for National Geographic News
A controversial proposal to lift China's 13-year domestic ban on trade in tiger parts has conservationists baring their teeth.
At issue is the sale of bones, organs, claws, fat, and blood from "farm-raised" tigers—an idea proponents say will help stem poaching of wild tigers.
Illegal trade in tiger parts for traditional medicine has been a major factor driving wild populations steeply downward. And wildlife protection groups say that poaching would only increase if China's trade ban were to be lifted.
About a dozen privately owned, government-licensed tiger farms currently exist in China, most of them operated as tourist attractions.
The farms hold about 4,000 tigers. Conservationists and animal rights advocates have long criticized conditions on the farms and argued for their closure.
Farm operators say they can help with tiger conservation by legally selling products derived from captive tigers that die a natural death.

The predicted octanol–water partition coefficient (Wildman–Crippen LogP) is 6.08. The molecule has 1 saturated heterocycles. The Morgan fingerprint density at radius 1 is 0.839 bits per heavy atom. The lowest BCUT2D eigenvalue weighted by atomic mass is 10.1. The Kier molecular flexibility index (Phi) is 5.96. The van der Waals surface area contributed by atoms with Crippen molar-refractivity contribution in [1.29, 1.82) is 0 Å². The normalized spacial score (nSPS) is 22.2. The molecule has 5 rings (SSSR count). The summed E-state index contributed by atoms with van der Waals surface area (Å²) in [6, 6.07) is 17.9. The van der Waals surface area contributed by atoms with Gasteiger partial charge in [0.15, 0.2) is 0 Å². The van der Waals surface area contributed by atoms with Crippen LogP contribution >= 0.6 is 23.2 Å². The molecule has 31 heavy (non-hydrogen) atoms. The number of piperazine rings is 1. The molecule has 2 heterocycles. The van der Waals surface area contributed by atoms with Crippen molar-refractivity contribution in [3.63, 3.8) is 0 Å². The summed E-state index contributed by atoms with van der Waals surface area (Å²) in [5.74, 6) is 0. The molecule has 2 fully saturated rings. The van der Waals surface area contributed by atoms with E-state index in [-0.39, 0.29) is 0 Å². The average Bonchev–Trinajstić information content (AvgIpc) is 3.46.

Flooding the market with farmed tiger parts, supporters say, would lower the profitability of poaching, thus reducing its occurrence.
Wildlife advocates maintain that the proposal is motivated by commerce, not conservation, and would likely spell doom for the last remaining wild tigers.
"China has taken excellent actions to enhance enforcement and to educate its public" about tiger conservation, said Sue Lieberman, Global Species Programme Director for the international conservation organization WWF.
"Any lifting of the ban would undermine efforts they have put in place over the last 16 years."
Materials such as powdered tiger bone have long been used in traditional Chinese medicine and can fetch a high price.
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